Less Talk, More Rock: Don't Let Stage Banter Derail Your Live Show

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When the Pixies got back together in the early 2000’s, I went to one of their sold-out reunion shows. For a band that had just resurrected itself after a decade, they sounded surprisingly solid. They played a ton of songs, one right after the other, and kept the crowd on the edge of their seats for the duration of the gig, wondering what the band would play next.

And when I say they played songs one right after another, I’m not exaggerating. There was almost no talking from the band members between the tunes, aside from an occasional “Thanks.” They finished one song, checked the setlist, looked toward the person whose duty it was to start the next one, and went into it. And it was a great show. There were no lulls, no awkward moments, and never any points where the jam-packed audience looked like they were going to start restlessly winging plastic cups.

I know this is a slanted example (rarely do I see a show with so little interaction), but that all-business aspect of the show stuck with me. Of course, the Pixies are a band who notoriously bicker, so it’s possible they were fresh off a spat and peeved at one another. But to me, it seemed like they were letting the music speak for itself while eschewing any fluff that might get in the way. It’s something I wish more bands would do.

Don’t get me wrong: stage banter can be something that endears you to your audience, and it can be a fun, memorable part of a show if executed properly. It can also be awkward, annoying, and a major turn-off to people seeing you for the first time. There’s a fine line between witty asides and pointless rambling, and I’ve seen bands make an entire room uncomfortable by just saying words into a microphone.

Every situation is different, so there aren’t really any concrete dos and don’ts when it comes to the art of between-song talking, but I will happily cite some examples of bad-banter offenders I’ve seen in my concert-going experiences:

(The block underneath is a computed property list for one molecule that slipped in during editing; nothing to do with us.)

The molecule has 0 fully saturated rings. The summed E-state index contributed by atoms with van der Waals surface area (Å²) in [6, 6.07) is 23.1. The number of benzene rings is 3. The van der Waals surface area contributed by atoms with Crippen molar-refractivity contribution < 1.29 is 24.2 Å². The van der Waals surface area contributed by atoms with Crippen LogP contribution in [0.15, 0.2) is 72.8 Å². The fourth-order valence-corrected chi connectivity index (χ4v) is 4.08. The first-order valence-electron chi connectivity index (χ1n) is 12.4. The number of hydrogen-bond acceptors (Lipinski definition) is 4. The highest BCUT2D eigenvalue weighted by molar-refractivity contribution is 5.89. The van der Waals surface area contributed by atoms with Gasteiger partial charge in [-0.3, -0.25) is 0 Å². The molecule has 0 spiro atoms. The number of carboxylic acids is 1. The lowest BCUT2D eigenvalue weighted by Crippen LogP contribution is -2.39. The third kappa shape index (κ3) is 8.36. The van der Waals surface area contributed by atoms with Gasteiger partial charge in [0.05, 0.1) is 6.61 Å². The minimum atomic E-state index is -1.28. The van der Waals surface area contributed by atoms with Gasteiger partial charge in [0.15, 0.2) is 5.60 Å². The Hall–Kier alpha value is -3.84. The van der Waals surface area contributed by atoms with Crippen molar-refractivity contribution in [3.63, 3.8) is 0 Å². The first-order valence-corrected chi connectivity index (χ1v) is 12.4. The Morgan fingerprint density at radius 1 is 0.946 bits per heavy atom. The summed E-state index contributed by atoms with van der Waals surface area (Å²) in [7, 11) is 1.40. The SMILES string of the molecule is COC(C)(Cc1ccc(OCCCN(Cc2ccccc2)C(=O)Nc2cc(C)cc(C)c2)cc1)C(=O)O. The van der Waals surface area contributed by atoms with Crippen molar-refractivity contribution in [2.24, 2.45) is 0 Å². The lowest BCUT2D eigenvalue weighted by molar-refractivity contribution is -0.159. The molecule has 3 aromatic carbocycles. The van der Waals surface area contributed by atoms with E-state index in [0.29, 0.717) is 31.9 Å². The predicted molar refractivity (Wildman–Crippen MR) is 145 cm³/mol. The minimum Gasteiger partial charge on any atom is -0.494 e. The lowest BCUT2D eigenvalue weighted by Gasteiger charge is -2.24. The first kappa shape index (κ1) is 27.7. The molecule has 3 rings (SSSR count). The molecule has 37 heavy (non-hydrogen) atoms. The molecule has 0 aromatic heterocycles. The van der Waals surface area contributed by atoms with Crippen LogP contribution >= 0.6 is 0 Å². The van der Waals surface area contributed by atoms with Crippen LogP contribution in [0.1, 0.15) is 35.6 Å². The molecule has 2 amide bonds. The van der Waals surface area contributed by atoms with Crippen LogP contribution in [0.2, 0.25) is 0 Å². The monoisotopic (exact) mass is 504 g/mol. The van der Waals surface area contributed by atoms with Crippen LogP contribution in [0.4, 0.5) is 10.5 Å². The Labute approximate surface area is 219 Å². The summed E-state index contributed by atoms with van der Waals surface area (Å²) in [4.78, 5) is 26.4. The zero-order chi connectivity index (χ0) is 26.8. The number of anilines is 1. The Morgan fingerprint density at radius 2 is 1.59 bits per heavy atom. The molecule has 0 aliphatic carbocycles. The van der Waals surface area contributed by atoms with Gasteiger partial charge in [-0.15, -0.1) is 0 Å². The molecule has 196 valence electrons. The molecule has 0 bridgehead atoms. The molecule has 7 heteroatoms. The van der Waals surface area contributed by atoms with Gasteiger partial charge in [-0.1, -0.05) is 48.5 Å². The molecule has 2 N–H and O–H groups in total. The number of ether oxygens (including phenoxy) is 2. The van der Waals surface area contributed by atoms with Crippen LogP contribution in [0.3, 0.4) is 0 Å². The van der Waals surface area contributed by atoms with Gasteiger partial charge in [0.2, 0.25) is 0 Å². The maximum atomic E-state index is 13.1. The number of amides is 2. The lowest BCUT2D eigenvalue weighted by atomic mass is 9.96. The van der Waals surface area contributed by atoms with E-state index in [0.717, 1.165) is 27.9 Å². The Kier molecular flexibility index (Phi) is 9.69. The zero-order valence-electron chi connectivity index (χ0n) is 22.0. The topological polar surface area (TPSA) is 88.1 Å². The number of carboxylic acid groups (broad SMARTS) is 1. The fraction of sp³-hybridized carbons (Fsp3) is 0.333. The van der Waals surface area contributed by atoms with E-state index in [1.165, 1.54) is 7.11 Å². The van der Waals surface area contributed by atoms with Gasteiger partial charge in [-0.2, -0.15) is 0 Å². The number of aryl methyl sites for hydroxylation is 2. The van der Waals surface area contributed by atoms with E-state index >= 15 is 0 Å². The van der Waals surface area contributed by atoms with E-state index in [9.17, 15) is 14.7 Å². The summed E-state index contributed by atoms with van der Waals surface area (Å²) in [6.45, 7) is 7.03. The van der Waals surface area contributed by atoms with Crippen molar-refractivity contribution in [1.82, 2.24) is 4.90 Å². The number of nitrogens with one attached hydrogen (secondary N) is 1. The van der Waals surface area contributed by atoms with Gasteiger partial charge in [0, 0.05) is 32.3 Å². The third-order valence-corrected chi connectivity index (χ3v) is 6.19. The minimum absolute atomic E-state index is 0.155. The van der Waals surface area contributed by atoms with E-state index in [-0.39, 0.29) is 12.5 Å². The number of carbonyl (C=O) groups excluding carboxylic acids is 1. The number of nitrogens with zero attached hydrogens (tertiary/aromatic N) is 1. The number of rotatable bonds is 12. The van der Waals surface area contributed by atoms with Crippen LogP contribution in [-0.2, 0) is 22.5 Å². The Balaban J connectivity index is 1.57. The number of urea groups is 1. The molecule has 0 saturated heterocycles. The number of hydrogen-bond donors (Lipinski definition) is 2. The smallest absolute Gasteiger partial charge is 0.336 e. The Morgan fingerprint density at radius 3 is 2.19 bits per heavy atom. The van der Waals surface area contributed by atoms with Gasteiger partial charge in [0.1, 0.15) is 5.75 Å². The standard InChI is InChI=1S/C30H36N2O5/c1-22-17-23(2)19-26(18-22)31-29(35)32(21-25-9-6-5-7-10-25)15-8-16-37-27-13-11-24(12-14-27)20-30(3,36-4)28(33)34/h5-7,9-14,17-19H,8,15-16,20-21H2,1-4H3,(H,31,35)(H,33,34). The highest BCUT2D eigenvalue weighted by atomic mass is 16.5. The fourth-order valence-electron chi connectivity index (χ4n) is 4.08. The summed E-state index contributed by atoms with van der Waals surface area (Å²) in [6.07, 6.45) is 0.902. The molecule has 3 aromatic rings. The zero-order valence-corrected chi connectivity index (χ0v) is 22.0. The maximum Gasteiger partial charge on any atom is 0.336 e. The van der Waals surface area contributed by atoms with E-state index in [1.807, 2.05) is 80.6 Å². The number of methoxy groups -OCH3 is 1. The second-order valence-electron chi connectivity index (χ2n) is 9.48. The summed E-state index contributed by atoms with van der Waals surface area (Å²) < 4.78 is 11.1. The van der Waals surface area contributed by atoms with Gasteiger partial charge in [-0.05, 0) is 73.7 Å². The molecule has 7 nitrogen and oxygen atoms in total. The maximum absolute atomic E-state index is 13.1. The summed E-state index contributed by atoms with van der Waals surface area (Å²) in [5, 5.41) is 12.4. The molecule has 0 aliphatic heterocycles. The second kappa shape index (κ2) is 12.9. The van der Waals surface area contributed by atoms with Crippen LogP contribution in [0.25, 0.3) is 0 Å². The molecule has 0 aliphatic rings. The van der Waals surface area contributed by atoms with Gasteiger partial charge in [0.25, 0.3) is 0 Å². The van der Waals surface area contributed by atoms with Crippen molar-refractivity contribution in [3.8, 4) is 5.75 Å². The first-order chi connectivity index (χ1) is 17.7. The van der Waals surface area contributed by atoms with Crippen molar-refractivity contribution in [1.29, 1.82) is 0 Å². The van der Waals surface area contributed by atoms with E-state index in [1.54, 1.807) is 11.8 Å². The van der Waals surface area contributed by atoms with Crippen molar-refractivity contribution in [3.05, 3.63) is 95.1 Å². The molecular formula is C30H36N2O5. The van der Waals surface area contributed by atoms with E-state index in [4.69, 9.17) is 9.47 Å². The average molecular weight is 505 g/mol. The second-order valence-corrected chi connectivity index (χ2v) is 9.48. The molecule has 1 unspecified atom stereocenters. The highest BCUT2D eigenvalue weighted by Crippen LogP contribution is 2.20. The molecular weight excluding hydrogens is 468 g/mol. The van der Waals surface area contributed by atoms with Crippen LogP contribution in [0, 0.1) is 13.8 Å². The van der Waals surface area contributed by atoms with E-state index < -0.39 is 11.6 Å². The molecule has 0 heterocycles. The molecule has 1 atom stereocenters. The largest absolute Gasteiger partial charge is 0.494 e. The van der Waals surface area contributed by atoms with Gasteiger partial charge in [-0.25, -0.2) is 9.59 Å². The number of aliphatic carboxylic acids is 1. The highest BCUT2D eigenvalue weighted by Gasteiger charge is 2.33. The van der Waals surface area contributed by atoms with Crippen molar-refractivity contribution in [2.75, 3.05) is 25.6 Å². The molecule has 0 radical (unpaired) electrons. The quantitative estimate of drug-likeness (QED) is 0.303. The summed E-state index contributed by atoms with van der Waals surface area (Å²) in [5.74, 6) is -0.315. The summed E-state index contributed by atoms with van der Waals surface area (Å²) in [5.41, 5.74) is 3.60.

The drunk guy.

Downing a few pre-show drinks to loosen up is a ritual amongst many bands, and I would never want to deny anyone this time-honored tradition. But when you combine one-too-many with a live mic, the results can be disastrous. Learn to pace yourself, and have somebody ready to shut off the sloppy-drunk bass player’s mic as soon as he starts in on his nonsensical political tangent. He’ll thank you in the morning.

“This song is about…”

We’re musicians, and we’re under the assumption that everyone is as interested in the roots of our art as we are. Your girlfriend might be – if the song is about her – but even she probably wishes you’d finish up your moment-of-inspiration anecdote and just play the damn thing. Sometimes there’s so much buildup in pre-song stories that the actual song can never live up to your mythical tale of writing it whilst plucking your mandolin on a rainy mountainside. Just play it. If people want to know what it’s about, they’ll ask you.

“Wanna hear a joke?”


The broken string.

The great equalizer. How a band handles a broken string (or any other number of technical difficulties) will tell you a lot about them. I once saw a show completely crumble under the weight of a broken string/buzzy amp combo, and the band never recovered. Everyone left. It was brutal.

I’ve also seen bands break a string and jump right back into the set within two minutes. And during those two minutes, the members without broken strings knew exactly what to do. They played a little jam they were comfortable with falling back on, or they talked to the crowd without fumbling it. They were prepared. And you should be, too. Unexpected stuff like this is going to happen, and it’s a perfect opportunity for your show to either persevere through a slight detour or stop dead in its tracks.